Silvia Marino has just published her new book on cross-border family patrimonial relationships. Here’s an abstract prepared by the author in English:
This study tackles the PIL-related aspects of the cross-border family’s patrimonial relationships. The main focus is on the coordination and the coherence of the different International and European sources of law, taking as cornerstones the two recent EU Regulations on the matrimonial property regimes and the patrimonial effects of registered partnerships. The other fields dealt with are international successions and maintenance, as part of the global patrimonial organization of the family. Due to the high number of International and European measures within this fields, the volume offers an accurate evaluation of the final coherence of the legislation, with particular regard within the EU.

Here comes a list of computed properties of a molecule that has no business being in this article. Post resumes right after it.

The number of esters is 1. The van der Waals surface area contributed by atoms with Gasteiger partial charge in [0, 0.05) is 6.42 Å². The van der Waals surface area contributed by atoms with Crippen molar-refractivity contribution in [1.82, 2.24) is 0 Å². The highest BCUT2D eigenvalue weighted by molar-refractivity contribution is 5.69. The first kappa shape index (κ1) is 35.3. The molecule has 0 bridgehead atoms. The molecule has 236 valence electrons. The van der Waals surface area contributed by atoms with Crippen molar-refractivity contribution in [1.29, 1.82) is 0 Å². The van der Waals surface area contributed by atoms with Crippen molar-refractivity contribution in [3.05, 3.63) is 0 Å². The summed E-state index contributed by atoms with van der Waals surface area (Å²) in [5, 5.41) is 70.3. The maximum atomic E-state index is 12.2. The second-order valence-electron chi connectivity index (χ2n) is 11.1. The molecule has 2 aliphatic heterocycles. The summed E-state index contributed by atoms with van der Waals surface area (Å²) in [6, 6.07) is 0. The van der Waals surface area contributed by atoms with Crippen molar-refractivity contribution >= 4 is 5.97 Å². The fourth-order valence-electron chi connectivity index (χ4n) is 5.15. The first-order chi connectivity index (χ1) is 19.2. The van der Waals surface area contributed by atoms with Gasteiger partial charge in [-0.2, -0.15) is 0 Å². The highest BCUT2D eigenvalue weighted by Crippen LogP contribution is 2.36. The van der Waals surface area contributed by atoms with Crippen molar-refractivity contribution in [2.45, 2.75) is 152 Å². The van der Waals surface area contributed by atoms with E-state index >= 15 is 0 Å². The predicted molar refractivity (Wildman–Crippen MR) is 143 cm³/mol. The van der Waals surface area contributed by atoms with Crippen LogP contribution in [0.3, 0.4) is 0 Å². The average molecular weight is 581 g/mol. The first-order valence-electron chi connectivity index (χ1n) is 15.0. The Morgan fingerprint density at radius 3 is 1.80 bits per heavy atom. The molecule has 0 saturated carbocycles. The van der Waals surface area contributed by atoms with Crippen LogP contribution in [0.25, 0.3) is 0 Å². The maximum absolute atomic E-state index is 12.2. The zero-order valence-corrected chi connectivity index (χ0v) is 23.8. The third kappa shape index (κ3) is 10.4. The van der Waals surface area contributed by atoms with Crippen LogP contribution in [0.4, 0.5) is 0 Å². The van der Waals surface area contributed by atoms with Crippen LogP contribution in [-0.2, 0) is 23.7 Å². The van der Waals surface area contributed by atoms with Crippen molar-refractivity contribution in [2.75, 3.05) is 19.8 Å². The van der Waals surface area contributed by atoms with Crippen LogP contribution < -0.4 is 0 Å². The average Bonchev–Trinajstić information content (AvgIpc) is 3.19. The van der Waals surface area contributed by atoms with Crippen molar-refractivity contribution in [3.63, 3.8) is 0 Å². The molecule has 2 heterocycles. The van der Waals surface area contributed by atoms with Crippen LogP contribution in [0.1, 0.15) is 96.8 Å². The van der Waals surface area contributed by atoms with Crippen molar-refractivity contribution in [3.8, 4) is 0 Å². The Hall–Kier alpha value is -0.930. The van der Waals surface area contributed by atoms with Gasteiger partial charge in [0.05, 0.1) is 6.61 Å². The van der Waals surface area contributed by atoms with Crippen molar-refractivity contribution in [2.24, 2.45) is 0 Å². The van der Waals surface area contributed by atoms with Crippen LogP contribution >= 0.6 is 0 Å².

The book starts with an historical introduction and a first analysis of the definitions (with particular regard to the current notion of family). Then, it tackles all the classical topics of PIL, under the light of the coherence of the patrimonial organization within the family. The first chapter analyses the coordination of International, European and National sources, as a necessary step to determine the applicable normative measure. Then, the study presents an examination of the convergences and divergences of the regulations in the different sources of law. The first parameter is the role of party autonomy, both within the determination of international jurisdiction and the conflict of laws. Indeed, all the measures examined leave a margin of freedom of choice in favour of the parties, which should stem into coherent outputs. The second parameter is the determination of the international jurisdiction, followed by the connecting factors, and the impact of their application to the coherence of the property regime’s regulation. The third parameter is the (scarce) legislation on the general issues of PIL, as rules on the correct functioning and application of the conflict of law rules. Finally, the last part is devoted to the different models of transnational circulation of judicial decisions, authentic instruments and Court settlements, which might have evidentiary and even enforceable effects within EU Member States. The number of acts that can freely circulate within the EU risks creating difficulties at the enforcement stage. The conclusions offer some few further ideas on the future developments of an EU Area of Freedom, Security and Justice.